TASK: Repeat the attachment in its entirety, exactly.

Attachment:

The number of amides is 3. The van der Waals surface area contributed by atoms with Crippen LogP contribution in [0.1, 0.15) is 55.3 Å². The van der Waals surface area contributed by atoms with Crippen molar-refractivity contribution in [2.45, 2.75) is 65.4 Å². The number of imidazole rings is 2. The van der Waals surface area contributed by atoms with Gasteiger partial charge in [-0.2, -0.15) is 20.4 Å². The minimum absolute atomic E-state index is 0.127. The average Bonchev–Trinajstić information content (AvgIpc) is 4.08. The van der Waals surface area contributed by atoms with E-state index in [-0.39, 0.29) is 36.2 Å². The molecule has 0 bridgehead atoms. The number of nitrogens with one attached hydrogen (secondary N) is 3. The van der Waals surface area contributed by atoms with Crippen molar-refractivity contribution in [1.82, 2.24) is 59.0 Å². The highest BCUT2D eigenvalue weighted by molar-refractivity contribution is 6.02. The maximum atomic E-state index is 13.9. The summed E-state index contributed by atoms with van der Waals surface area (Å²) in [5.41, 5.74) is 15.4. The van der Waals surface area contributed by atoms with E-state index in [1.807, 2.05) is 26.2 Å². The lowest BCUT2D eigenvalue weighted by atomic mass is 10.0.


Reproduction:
The number of amides is 3. The van der Waals surface area contributed by atoms with Crippen LogP contribution in [0.1, 0.15) is 55.3 Å². The van der Waals surface area contributed by atoms with Crippen molar-refractivity contribution in [2.45, 2.75) is 65.4 Å². The number of imidazole rings is 2. The van der Waals surface area contributed by atoms with Gasteiger partial charge in [-0.2, -0.15) is 20.4 Å². The minimum absolute atomic E-state index is 0.127. The average Bonchev–Trinajstić information content (AvgIpc) is 4.08. The van der Waals surface area contributed by atoms with E-state index in [-0.39, 0.29) is 36.2 Å². The molecule has 0 bridgehead atoms. The number of nitrogens with one attached hydrogen (secondary N) is 3. The van der Waals surface area contributed by atoms with Crippen molar-refractivity contribution in [1.82, 2.24) is 59.0 Å². The highest BCUT2D eigenvalue weighted by molar-refractivity contribution is 6.02. The maximum atomic E-state index is 13.9. The summed E-state index contributed by atoms with van der Waals surface area (Å²) in [5.41, 5.74) is 15.4. The van der Waals surface area contributed by atoms with E-state index in [1.807, 2.05) is 26.2 Å². The lowest BCUT2D eigenvalue weighted by atomic mass is 10.0.